The Green Litany
An Oxford University Press publication for children states it this way: “The balance of nature is delicate but essential for life. Humans have upset that balance, stripping the land of its green cover, choking the air, and poisoning the seas.”1 A New Scientist supplement in 2001 goes further:
We humans are about as subtle as the asteroid that wiped out the dinosaurs . . . The damage we do is increasing. In the next 20 years, the population will increase by 1.5 billion. These people will need food, water and electricity, but already our soils are vanishing, fisheries are being killed off, wells are drying up, and the burning of fossil fuels is endangering the lives of millions. We are heading for cataclysm.2These publications are advancing what Danish academic Bjorn Lomborg calls “the Litany”—the core negative message of the environmental movement over the last few decades.3 Lomborg contends that the negativity of the Litany is central to both the fundraising and influence of the green movement—the Litany asserts that the world is getting worse and worse: resources are running out; world population is exploding while food resources are collapsing; species are disappearing along with forests and fish stocks; and the planet’s water and air grow increasingly polluted.4
Lomborg argues that the problem with the Litany is that it is wrong in general and in almost every particular. The issue of world population and food resources serves as a good example of the Litany. In 1968, Paul Ehrlich’s best seller, The Population Bomb, claimed that “[t]he battle to feed humanity is over. In the course of the 1970s the world will experience starvation of tragic proportions—hundreds of millions will starve to death.”5 Ehrlich used India as an example. In 1968 India faced the prospect of needing to feed an additional 120 million people in an eight-year period. Obviously, argued Ehrlich, this was an impossibility. Yet at the end of the period India was able to feed an additional 144 million people—and the population increase was limited to 104 million, so there was actually more food per person than before.
India’s situation is not unique. Lomborg demonstrates that four key aspects of the Green Revolution have changed agriculture across the planet. The four changes are: high yield crops; irrigation and controlled water supply; fertilizers and pesticides; and farmers’ management skills. So, for example, rice now matures in 90 days not 150 days, allowing farmers to increase the number of harvests of increasingly high yield plants.
Moreover, countries such as Canada, China, Argentina, and Russia can grow new types of corn. New types of wheat are resistant to mildew. The proportion of irrigated fields has increased from 10.5 percent in 1961 to over 18 percent in 1997. Irrigated land is more fertile and can produce more harvests—so 40 percent of the world’s food is grown on 18 percent of the total land mass for agriculture. Finally, while in 1960 one third of the Asian rice harvest was eaten by insects, today, the use of new pesticides significantly increases the yield of the land.6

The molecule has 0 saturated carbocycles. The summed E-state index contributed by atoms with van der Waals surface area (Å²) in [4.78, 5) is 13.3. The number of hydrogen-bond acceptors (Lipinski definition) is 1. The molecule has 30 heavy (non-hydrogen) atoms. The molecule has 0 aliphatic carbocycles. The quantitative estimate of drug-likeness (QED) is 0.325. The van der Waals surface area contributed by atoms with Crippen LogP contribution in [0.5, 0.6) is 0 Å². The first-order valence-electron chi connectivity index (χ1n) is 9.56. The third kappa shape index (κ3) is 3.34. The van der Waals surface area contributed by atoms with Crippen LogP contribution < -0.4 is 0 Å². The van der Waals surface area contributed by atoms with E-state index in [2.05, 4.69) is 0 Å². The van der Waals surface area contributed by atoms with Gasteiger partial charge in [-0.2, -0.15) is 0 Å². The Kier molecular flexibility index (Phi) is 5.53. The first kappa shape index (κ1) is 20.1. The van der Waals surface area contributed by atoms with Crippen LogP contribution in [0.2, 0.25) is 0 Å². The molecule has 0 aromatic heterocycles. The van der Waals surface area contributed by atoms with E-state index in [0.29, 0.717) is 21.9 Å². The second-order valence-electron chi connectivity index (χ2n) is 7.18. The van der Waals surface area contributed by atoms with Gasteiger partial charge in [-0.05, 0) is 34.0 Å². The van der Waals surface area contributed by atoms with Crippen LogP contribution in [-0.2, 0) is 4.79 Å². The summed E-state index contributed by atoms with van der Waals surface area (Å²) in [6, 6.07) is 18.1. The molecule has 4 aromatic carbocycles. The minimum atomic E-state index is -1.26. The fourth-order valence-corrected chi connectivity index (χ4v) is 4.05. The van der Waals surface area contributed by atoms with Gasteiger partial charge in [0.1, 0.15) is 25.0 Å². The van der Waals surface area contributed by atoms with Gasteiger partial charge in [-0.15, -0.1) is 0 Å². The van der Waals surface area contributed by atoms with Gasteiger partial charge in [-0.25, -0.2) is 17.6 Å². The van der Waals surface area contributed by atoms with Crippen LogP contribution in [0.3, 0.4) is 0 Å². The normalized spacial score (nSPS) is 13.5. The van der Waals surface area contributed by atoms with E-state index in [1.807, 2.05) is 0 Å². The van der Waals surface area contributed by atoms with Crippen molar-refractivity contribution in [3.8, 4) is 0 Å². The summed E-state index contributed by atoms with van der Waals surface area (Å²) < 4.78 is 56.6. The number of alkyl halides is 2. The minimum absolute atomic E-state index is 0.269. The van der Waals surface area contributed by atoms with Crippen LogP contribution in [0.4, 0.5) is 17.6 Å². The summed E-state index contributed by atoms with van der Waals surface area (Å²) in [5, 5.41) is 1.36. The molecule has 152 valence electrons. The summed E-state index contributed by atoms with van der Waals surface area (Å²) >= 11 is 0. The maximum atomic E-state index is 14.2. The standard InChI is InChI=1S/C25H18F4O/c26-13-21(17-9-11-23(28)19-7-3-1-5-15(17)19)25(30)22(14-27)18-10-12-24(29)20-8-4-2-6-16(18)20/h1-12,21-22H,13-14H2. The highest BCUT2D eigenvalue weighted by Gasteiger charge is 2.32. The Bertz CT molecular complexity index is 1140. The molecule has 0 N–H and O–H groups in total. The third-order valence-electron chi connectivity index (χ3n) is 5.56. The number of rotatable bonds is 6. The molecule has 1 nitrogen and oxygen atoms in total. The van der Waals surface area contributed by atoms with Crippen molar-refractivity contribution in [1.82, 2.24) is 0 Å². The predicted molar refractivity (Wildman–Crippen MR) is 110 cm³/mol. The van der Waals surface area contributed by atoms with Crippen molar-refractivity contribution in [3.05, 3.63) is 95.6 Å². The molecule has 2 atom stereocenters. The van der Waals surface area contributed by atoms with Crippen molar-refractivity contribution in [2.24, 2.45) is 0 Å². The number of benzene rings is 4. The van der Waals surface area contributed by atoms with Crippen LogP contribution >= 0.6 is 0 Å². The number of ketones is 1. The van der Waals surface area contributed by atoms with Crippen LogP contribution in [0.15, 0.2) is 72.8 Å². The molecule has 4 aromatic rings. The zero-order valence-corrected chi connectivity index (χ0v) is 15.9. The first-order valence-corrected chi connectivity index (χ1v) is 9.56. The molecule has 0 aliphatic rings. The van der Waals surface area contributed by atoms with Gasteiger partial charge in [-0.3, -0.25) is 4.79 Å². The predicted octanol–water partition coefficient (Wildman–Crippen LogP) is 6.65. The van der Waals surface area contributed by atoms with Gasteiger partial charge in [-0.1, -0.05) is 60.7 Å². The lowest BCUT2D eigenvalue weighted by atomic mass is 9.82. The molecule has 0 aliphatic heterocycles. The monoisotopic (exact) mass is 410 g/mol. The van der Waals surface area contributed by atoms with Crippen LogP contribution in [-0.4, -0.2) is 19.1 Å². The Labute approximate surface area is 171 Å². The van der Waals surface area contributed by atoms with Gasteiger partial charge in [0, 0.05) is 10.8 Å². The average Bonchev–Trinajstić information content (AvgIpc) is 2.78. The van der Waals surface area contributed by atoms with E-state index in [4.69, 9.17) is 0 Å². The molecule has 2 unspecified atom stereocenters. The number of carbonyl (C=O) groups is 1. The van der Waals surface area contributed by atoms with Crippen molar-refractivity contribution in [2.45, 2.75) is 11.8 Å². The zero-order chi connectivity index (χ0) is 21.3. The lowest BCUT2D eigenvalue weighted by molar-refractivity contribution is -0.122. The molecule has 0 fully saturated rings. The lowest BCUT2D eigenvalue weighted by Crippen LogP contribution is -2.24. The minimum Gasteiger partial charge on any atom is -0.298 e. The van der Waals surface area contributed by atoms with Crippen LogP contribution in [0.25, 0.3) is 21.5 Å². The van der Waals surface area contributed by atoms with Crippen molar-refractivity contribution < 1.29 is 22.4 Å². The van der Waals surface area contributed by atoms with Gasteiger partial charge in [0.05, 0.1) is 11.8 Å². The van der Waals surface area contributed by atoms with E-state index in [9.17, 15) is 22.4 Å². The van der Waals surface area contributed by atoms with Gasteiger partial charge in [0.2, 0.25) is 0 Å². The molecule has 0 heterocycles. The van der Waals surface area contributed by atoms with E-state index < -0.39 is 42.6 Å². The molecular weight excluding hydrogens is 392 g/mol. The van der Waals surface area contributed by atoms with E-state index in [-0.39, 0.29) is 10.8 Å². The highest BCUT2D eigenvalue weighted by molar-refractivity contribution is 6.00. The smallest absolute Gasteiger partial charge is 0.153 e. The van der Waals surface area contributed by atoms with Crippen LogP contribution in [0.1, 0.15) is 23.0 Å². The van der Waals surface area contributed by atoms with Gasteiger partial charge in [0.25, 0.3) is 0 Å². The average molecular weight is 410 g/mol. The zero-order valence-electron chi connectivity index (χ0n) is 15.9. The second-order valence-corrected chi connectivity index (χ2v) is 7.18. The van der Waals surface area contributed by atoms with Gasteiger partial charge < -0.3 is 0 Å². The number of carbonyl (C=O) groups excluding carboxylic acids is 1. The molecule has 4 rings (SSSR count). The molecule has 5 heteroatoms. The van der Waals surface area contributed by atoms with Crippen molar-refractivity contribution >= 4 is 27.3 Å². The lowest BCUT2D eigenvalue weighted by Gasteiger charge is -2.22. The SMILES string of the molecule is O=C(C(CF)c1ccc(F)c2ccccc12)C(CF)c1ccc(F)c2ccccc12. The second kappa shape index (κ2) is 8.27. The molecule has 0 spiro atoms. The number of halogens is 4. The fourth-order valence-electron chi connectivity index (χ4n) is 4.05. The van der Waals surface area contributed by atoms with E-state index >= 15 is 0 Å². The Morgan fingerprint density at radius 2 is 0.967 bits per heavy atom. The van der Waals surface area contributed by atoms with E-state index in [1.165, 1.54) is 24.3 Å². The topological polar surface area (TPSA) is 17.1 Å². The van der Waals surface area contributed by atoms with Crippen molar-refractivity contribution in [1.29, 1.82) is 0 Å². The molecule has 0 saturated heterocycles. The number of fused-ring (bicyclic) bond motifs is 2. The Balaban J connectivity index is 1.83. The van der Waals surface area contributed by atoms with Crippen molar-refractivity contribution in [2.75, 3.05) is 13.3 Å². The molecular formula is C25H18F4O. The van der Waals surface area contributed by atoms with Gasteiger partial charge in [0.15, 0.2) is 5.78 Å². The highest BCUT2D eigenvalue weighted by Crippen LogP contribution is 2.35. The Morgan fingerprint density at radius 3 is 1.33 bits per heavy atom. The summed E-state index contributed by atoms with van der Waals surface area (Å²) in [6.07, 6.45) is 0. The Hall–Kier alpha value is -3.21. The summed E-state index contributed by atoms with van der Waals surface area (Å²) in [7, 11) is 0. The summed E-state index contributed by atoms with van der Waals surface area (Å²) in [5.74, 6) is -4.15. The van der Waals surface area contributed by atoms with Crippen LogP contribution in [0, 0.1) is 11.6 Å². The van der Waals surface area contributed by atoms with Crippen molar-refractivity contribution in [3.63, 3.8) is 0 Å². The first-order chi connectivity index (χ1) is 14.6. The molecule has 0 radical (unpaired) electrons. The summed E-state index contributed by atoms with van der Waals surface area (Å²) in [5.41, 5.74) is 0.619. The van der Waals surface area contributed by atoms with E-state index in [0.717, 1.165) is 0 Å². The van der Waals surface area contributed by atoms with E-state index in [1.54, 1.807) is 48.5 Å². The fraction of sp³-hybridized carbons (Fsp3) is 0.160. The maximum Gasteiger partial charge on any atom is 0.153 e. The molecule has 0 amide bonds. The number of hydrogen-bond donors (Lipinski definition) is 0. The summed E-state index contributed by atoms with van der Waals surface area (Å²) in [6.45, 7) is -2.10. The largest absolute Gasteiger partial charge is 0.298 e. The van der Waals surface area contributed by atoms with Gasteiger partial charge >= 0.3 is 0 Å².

The Litany is so deeply embedded in Western media and culture that its echoes impact thoughts and actions on a daily basis. Lomborg raises the shocking possibility that reality is very different—that the world is a good place to live and is getting better for most people all the time. Modern man lives longer, eats better, and has more comforts than any previous generation. Hunger, disease, and pollution are being extensively ameliorated by cultural and technological breakthroughs. This conviction is reflected in the opening words of the Cornwall Declaration, drafted by the Interfaith Stewardship Alliance in 2000, and signed by such Christian leaders as James Dobson, Charles Colson, Fr. Richard John Neuhaus, and Marvin Olasky:
The past millennium brought unprecedented improvements in human health, nutrition, and life expectancy, especially among those most blessed by political and economic liberty and advances in science and technology. At the dawn of a new millennium, the opportunity exists to build on these advances and to extend them to more of the earth's people.7Of course, there are matters that need to be addressed, such as rampant industrial pollution in China8 and the overfishing of Atlantic Cod,9 but humanity’s response to life on planet earth in the twenty-first century should be thankfulness and gratitude to the Creator God who sustains all things.
1 Cited in Bjørn Lomborg, The Skeptical Environmentalist: Measuring the Real State of the World (Cambridge: Cambridge University Press, 2004), 3.
2 Ibid., 4.
3 See in particular the work of Paul Ehrlich at Stanford University and Lester Brown of the Worldwatch Institute.
4 The Litany is neatly summarized by Lomborg in The Economist. See “The Truth about the Environment,” The Economist, August 2, 2001, http://www.economist.com/science/displayStory.cfm?Story_ID=718860 (accessed, August 18th, 2005).
5 Paul Ehrlich, The Population Bomb (New York: Ballantine Books, 1968), xi, cited in Lomborg, The Skeptical Environmentalist, 60.
6 Lomborg, 63.
7 “The Cornwall Declaration,” Interfaith Stewardship Alliance Website, April 2000, http://www.interfaithstewardship.org/pages/cornwall.php (accessed April 26, 2006).
8 Jasper Becker, “China’s Growing Pains,” National Geographic, March 2004, http://magma.nationalgeographic.com/ngm/0403/feature4/index.html?fs=www7.nationalgeographic.com (accessed April 26, 2006).
9 Neil Fletcher, “Will Atlantic Cod Stock Recover?” ICESCIEM Website, http://www.ices.dk/marineworld/recoveryplans.asp (accessed April 26, 2006).
Disclaimer: It is unfortunate that Bjorn Lomborg describes himself as gay but that has little (nothing) to do with the data he has published.